Hearts, Minds & Homes is an ongoing project. Later in 2015, following additional civic listening dialogues and listening exchanges, Hearts, Minds & Homes will hold a performance with community leaders and residents.
Hearts, Minds & Homes has been made possible with generous funding from the Nathan Cummings Foundation, the National Endowment for the Arts, Art At Work/Terra Moto Inc. and the City of Portland.
Hearts, Minds & Homes: an Art and Civic Listening Dialogue
Sample Questions asked to 100 Portlanders
1. What is the time in your life that you felt the most at home, centered, yourself and why?
2. What is the time in your life that you either experienced a version of homelessness or felt the least secure
regarding your living situation?
3. One way that you/your family/community has been personally affected by homelessness/gentrification?
4. A story about gentrification or homelessness that you'll never forget?
5. A question you have relating to the issue of homelessness that you don't ask out loud because it may be
seen as either politically incorrect or ignorant?
6. If you had a magic wand, what is one way you would you use it to address gentrification/homelessness?
7. What is one thing in your life that would be different if you knew for certain that from this moment on
everyone everywhere would always have safe affordable housing --- first thought?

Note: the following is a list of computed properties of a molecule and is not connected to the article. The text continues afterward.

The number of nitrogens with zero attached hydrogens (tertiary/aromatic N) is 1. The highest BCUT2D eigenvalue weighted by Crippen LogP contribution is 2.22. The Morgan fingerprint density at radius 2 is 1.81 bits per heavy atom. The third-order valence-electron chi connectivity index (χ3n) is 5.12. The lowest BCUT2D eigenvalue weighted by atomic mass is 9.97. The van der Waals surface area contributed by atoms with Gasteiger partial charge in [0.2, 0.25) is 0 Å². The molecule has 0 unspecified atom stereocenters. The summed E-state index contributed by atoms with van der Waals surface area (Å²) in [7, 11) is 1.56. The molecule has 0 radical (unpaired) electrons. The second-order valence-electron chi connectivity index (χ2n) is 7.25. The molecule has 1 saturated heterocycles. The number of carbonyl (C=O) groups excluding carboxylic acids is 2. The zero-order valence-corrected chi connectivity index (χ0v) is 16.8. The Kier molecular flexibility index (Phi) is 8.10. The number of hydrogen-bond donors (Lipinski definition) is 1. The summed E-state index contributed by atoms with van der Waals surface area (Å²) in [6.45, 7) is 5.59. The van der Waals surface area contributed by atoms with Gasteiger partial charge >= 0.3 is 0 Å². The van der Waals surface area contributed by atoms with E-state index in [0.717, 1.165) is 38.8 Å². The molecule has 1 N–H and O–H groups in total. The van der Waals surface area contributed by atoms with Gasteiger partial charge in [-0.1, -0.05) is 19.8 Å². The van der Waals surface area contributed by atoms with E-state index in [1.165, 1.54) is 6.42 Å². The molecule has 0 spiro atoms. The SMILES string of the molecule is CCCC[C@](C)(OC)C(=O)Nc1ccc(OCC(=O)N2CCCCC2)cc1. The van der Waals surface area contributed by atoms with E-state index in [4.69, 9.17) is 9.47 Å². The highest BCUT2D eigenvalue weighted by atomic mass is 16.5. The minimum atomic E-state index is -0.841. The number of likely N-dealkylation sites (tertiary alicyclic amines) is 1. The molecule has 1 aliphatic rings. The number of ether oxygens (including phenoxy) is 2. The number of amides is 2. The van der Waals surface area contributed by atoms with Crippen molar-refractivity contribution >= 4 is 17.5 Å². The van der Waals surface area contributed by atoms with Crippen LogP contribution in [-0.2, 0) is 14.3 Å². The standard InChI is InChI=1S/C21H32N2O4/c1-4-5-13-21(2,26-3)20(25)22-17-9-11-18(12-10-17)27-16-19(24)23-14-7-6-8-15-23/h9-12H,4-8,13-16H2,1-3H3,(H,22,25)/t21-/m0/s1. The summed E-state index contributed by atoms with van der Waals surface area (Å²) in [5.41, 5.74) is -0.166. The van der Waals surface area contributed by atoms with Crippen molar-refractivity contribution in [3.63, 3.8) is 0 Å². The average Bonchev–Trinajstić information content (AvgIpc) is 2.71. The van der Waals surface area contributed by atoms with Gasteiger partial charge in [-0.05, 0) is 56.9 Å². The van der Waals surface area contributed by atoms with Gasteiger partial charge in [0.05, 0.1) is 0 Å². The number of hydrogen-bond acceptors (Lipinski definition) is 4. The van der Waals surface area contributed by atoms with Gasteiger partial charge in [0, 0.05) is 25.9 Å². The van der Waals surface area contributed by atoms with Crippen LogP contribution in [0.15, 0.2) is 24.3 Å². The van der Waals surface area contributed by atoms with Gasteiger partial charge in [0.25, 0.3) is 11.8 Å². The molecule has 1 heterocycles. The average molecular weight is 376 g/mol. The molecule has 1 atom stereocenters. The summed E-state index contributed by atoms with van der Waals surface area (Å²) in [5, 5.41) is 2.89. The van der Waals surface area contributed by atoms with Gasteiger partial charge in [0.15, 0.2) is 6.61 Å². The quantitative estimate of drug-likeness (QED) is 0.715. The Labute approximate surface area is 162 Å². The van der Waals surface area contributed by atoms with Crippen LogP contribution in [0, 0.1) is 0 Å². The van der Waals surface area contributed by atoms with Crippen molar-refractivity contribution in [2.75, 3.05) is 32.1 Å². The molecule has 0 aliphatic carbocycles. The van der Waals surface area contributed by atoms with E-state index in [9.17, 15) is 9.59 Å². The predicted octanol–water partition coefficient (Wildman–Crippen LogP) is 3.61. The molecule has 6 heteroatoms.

Sample responses from 100 Portlanders
• "So in a city that feels like a very comfortable, fun, cultured little city, we still have this big issue and you can't
escape it or get around it." --- Neighborhood Association Member
• Home has become less of a structure to me and more of feeling, a community, and a sense of belonging.
• When you are up to your ass in alligators it's hard to remember you are supposed to be draining the swamp.
--- City Councilor
• I don't mind working 18 hours on my feet because I know at the end of the day I will have a warm meal to eat.
--- Cambodian refugee
• I feel most at home when I meditate. It has nothing to do with shelter. --- Real Estate Investor, formerly homeless
• We never came through when we closed Pineland and reduced AMHI & Bangor Mental Health Institute.
--- City Councilor
• I welcome others into my home who may not have the support and backing from others like I've had the luxury
of having. That makes me feel centered and what makes my home feel like a home. --- Police Officer
• Why has Portland become such a prominent place for homelessness and panhandling in the past 5 years?
Are the benefits that good and available that they have come to Maine? --- Funeral Director
• "The most challenging thing is feeling shame. Feeling like you should be able to do it without asking for help?"
--- Elementary School Principal
• "Everyone wants to think they're beyond it, but the truth is, everyone is about 30 seconds away from being on
the street." --- Radio Employee, formerly homeless
• "Homeless?! Why are you REALLY out here?" --- voiced by Rehab Facility Nurse, Clinic Dentist, Interviewer
• "As long as there are people...are there going to be people without homes?" --- local activist